As sum­mers go, this one is go­ing

Record Observer - - Religion -

Dur­ing my high school ca­reer I was no thes­pian, how­ever, I could act the fool when called upon. My friend was the thes­pian and starred in our se­nior high school play, “Finian’s Rain­bow.” One of the mu­si­cal num­bers was, “When I’m not near the girl I love, I love the girl I’m near.” I have al­tered this ti­tle a lit­tle to fit my own needs. My ver­sion goes, “When I’m not in the sea­son I love, I love the sea­son I’m in.” It is a won­der­ful motto and has solved quite a few prob­lems down the years. Just don’t ask me to sing it for you. I can, but you do not want to hear it ... be­lieve me.

At my age I have learned a thing or two. One of the things I have learned is that you might as well be con­tent where you are at be­cause that is where you are. All th­ese peo­ple that are jumpy and ner­vous be­cause they are not ex­actly where they want to be, waste a lot of pre­cious time and en­ergy.

I am old enough to ap­pre­ci­ate where I am at. I could be­moan the fact that I’m not some­where else, but what good would that do. I know I’m not at my des­ti­na­tion yet, so I am de­ter­mined to en­joy the jour­ney and not miss one thing along the way.

This is the dif­fer­ence be­tween the Gracious Mis­tress of the Par­son­age and Yours Truly.

Just the other day her Majesty was com­plain­ing about the weather. “It’s so hot out­side, I can hardly stand it.”

Of course, I could not re­sist say­ing, “Well, why don’t you sit down.” To which, she treated me to one of her in­fa­mous glares. Some­how, in the hot sun­shine her glare did not have its nor­mal ef­fect. For one, she was too hot and did not have the en­ergy to fol­low through on her glare.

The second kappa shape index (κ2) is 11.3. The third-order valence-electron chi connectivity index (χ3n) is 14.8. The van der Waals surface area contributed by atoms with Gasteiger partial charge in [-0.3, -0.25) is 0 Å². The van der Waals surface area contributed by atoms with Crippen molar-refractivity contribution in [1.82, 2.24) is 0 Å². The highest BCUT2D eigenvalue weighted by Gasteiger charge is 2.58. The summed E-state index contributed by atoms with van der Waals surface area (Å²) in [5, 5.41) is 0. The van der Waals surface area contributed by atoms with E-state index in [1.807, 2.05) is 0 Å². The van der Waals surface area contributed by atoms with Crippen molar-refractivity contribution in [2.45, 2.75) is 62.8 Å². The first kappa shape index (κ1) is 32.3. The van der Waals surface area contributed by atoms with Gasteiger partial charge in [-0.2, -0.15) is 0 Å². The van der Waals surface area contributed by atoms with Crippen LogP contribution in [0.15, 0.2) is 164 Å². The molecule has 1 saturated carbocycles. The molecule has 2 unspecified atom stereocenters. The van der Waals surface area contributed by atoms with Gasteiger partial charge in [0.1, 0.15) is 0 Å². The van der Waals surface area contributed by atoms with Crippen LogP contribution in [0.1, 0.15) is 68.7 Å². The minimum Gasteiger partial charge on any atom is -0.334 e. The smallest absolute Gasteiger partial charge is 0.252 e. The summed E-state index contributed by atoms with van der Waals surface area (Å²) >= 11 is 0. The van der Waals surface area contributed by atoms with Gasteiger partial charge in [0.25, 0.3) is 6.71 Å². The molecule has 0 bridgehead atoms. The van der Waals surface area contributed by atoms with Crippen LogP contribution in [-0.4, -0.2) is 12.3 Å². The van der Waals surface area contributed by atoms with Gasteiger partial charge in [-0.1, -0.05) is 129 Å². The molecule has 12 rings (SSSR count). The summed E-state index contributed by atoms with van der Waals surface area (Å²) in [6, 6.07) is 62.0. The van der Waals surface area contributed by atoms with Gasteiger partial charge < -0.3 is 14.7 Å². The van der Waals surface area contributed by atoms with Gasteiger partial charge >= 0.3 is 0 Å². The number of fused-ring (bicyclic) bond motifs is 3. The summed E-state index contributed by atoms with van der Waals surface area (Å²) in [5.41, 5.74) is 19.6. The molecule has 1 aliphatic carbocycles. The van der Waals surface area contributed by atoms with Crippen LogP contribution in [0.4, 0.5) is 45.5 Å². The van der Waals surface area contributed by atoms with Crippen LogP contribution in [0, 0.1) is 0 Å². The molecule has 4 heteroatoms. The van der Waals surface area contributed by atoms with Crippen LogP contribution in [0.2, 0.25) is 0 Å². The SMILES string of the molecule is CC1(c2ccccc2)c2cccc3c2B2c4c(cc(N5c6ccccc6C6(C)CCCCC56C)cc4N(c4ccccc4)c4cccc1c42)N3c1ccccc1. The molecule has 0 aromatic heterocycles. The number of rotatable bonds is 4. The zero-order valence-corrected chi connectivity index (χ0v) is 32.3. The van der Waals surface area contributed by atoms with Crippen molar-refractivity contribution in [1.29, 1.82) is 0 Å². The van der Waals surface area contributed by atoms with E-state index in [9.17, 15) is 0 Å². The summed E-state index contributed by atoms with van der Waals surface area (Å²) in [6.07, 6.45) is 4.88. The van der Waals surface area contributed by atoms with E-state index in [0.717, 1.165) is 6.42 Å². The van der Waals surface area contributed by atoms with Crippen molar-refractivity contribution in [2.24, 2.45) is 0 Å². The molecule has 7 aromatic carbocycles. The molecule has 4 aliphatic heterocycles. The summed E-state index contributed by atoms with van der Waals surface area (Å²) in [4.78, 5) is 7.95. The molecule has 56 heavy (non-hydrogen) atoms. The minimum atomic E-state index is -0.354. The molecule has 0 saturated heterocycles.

But I love the sum­mer. It is a won­der­ful time of the year and my af­fec­tion for the sea­son goes all the way back to my days in school.

I en­joy ev­ery as­pect of sum­mer and when God cre­ated sum­mer, he cre­ated a mas­ter­piece. Not a sum­mer day goes by that I do not thank Him for the sum­mer.

I need to get one thing quite clear. I am not one of those who lay out in the sun to get a sun­tan. That is not my cup of tea ... or rather glass of lemon­ade. I do not fault those who lay out in the sun to get what they call a sun­tan. Rather, I feel sorry for those old saps. Why ruin a good day by lay­ing in the sun?

I had one bad sun­burn in my life. It hap­pened on our hon­ey­moon. My wife and I were mar­ried in Au­gust in the year of our Lord 1971. Upon com­mon con­sent, we chose for our hon­ey­moon lo­ca­tion Ni­a­gara Falls.

The mo­tel we stayed in had a mar­velous swim­ming pool. At the time, my com­pan­ion in nup­tials and I thought we were liv­ing the life of lux­ury. This was the first time we had been on our own and we were go­ing to en­joy it to the hilt. Too bad we could not af­ford a Hil­ton.

Late that morn­ing we walked sev­eral blocks down the street and treated our­selves to our first lunch as a “till-death-doyou-part” two­some. I am not sure what we ate, all I re­mem­ber is the com­pany was ter­rific. Af­ter lunch, we de­cided to spend some time at the pool­side.